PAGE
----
In scientific studies we often come across constants of nature that relate one part of the universe to another. Probably the best known of these is the ratio of the diameter of a circle to its circumference. This constant is designated by the greek letter pi ( p ).
Circle circumference = pd
Circle Area = pd2/4
Square Area = d2
Ratio of areas = p/4
This constant pops up in many different places, probably the most profound is the inverse square law. This expresses the fact that as radiation (such as light or radio waves) spreads out in space, its intensity diminishes as the square of the distance from the source. This is an intrinsic property of three dimensional cartesian space.
SPACE ENVIRONMENT FORMULAE
In the field of space weather there are many formula in which p appears.
When ionospheric electrons move around in the F-layer, they are moving through the Earth's magnetic field. This causes them to spiral around the field lines as they move forward, tracing out a helical path. The frequency of the periodic motion is called the cyclotron frequency and is given by the formula:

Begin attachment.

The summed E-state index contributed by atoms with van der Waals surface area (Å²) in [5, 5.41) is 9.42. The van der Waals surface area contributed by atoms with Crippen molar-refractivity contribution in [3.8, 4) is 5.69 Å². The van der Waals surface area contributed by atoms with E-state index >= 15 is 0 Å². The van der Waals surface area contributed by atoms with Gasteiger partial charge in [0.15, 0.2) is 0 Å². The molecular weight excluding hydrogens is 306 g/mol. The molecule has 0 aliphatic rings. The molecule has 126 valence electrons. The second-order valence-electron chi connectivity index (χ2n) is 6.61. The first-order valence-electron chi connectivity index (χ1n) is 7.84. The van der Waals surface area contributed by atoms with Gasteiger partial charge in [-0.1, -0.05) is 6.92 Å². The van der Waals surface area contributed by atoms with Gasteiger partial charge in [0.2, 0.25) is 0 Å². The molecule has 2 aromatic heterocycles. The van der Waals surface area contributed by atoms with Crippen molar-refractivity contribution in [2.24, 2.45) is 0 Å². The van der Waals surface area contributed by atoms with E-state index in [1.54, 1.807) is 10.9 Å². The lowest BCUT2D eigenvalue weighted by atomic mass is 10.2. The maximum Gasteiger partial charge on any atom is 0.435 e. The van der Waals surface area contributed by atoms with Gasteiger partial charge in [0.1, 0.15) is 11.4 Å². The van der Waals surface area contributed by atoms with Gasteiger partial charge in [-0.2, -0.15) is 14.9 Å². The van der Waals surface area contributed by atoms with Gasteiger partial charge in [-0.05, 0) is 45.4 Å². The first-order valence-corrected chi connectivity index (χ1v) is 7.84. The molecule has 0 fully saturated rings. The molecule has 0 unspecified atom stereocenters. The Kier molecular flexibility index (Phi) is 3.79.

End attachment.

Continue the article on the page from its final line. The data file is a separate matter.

This frequency also applies to the motion of any charged particle in a magnetic field (eg electrons in the magnetic fields around sunspots).
Another important frequency is given by the formula:
This is called the plasma frequency. Ne is the electron density in the plasma, and e is the plasma permittivity. Any plasma (such as the solar corona or the Earth's ionosphere) exhibits this natural resonant frequency according to the number of electrons present in each cubic metre of the plasma (ie the plasma density). It is the frequency at which the electrons will oscillate about the ions if the plasma is disturbed. It is also most importantly the frequency below which the plasma becomes opaque (radio waves cannot penetrate but are reflected from and by the plasma), and above which it appears transparent to radio waves, although like glass to light rays, it will refract such waves passing through it.